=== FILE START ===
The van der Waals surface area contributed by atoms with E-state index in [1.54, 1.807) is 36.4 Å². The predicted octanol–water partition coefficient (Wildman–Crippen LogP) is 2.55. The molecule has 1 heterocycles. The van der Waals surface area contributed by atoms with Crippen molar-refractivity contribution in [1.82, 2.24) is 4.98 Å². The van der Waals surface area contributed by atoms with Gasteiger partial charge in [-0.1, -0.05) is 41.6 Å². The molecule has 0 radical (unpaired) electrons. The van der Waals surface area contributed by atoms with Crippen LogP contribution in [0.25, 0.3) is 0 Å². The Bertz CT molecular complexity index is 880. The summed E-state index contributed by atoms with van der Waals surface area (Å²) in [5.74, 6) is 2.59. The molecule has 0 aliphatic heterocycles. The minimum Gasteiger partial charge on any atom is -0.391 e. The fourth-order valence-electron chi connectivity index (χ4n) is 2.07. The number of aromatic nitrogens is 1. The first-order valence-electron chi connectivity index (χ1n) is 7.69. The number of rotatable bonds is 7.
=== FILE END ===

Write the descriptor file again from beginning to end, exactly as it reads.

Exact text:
The van der Waals surface area contributed by atoms with E-state index in [1.54, 1.807) is 36.4 Å². The predicted octanol–water partition coefficient (Wildman–Crippen LogP) is 2.55. The molecule has 1 heterocycles. The van der Waals surface area contributed by atoms with Crippen molar-refractivity contribution in [1.82, 2.24) is 4.98 Å². The van der Waals surface area contributed by atoms with Gasteiger partial charge in [-0.1, -0.05) is 41.6 Å². The molecule has 0 radical (unpaired) electrons. The van der Waals surface area contributed by atoms with Crippen LogP contribution in [0.25, 0.3) is 0 Å². The Bertz CT molecular complexity index is 880. The summed E-state index contributed by atoms with van der Waals surface area (Å²) in [5.74, 6) is 2.59. The molecule has 0 aliphatic heterocycles. The minimum Gasteiger partial charge on any atom is -0.391 e. The fourth-order valence-electron chi connectivity index (χ4n) is 2.07. The number of aromatic nitrogens is 1. The first-order valence-electron chi connectivity index (χ1n) is 7.69. The number of rotatable bonds is 7.